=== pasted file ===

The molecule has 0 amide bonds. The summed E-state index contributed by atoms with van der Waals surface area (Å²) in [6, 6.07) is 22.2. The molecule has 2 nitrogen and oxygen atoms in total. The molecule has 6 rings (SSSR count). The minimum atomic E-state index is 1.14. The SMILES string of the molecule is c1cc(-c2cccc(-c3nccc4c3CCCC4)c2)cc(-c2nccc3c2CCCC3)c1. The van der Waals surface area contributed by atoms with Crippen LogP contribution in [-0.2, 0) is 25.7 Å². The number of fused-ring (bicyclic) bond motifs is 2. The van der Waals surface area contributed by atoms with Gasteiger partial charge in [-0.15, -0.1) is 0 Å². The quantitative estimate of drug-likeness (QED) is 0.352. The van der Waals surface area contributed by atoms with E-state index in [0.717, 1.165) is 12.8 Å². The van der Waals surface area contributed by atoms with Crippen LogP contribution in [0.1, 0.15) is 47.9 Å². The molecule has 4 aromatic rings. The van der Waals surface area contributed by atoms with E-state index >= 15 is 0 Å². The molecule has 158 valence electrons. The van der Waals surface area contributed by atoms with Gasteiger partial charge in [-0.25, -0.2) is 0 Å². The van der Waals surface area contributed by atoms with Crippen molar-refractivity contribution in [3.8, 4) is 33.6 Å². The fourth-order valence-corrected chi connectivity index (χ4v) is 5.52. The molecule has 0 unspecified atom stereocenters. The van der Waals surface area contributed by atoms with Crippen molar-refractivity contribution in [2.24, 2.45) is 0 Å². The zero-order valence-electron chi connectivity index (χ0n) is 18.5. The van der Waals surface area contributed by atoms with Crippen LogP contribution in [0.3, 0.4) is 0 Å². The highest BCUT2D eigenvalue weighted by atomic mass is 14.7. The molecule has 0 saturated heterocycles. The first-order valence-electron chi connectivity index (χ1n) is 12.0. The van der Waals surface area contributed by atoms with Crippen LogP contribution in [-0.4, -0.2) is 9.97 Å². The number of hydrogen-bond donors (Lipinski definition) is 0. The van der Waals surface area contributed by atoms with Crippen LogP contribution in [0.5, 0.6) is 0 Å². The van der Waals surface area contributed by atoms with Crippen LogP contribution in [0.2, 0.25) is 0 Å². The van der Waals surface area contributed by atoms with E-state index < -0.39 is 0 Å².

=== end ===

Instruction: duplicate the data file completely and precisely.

The molecule has 0 amide bonds. The summed E-state index contributed by atoms with van der Waals surface area (Å²) in [6, 6.07) is 22.2. The molecule has 2 nitrogen and oxygen atoms in total. The molecule has 6 rings (SSSR count). The minimum atomic E-state index is 1.14. The SMILES string of the molecule is c1cc(-c2cccc(-c3nccc4c3CCCC4)c2)cc(-c2nccc3c2CCCC3)c1. The van der Waals surface area contributed by atoms with Crippen LogP contribution in [-0.2, 0) is 25.7 Å². The number of fused-ring (bicyclic) bond motifs is 2. The van der Waals surface area contributed by atoms with Gasteiger partial charge in [-0.15, -0.1) is 0 Å². The quantitative estimate of drug-likeness (QED) is 0.352. The van der Waals surface area contributed by atoms with E-state index in [0.717, 1.165) is 12.8 Å². The van der Waals surface area contributed by atoms with Crippen LogP contribution in [0.1, 0.15) is 47.9 Å². The molecule has 4 aromatic rings. The van der Waals surface area contributed by atoms with E-state index >= 15 is 0 Å². The molecule has 158 valence electrons. The van der Waals surface area contributed by atoms with Gasteiger partial charge in [-0.25, -0.2) is 0 Å². The van der Waals surface area contributed by atoms with Crippen molar-refractivity contribution in [3.8, 4) is 33.6 Å². The fourth-order valence-corrected chi connectivity index (χ4v) is 5.52. The molecule has 0 unspecified atom stereocenters. The van der Waals surface area contributed by atoms with Crippen molar-refractivity contribution in [2.24, 2.45) is 0 Å². The zero-order valence-electron chi connectivity index (χ0n) is 18.5. The van der Waals surface area contributed by atoms with Crippen LogP contribution in [0.3, 0.4) is 0 Å². The highest BCUT2D eigenvalue weighted by atomic mass is 14.7. The molecule has 0 saturated heterocycles. The first-order valence-electron chi connectivity index (χ1n) is 12.0. The van der Waals surface area contributed by atoms with Crippen LogP contribution in [-0.4, -0.2) is 9.97 Å². The number of hydrogen-bond donors (Lipinski definition) is 0. The van der Waals surface area contributed by atoms with Crippen LogP contribution in [0.5, 0.6) is 0 Å². The van der Waals surface area contributed by atoms with Crippen LogP contribution in [0.2, 0.25) is 0 Å². The van der Waals surface area contributed by atoms with E-state index < -0.39 is 0 Å².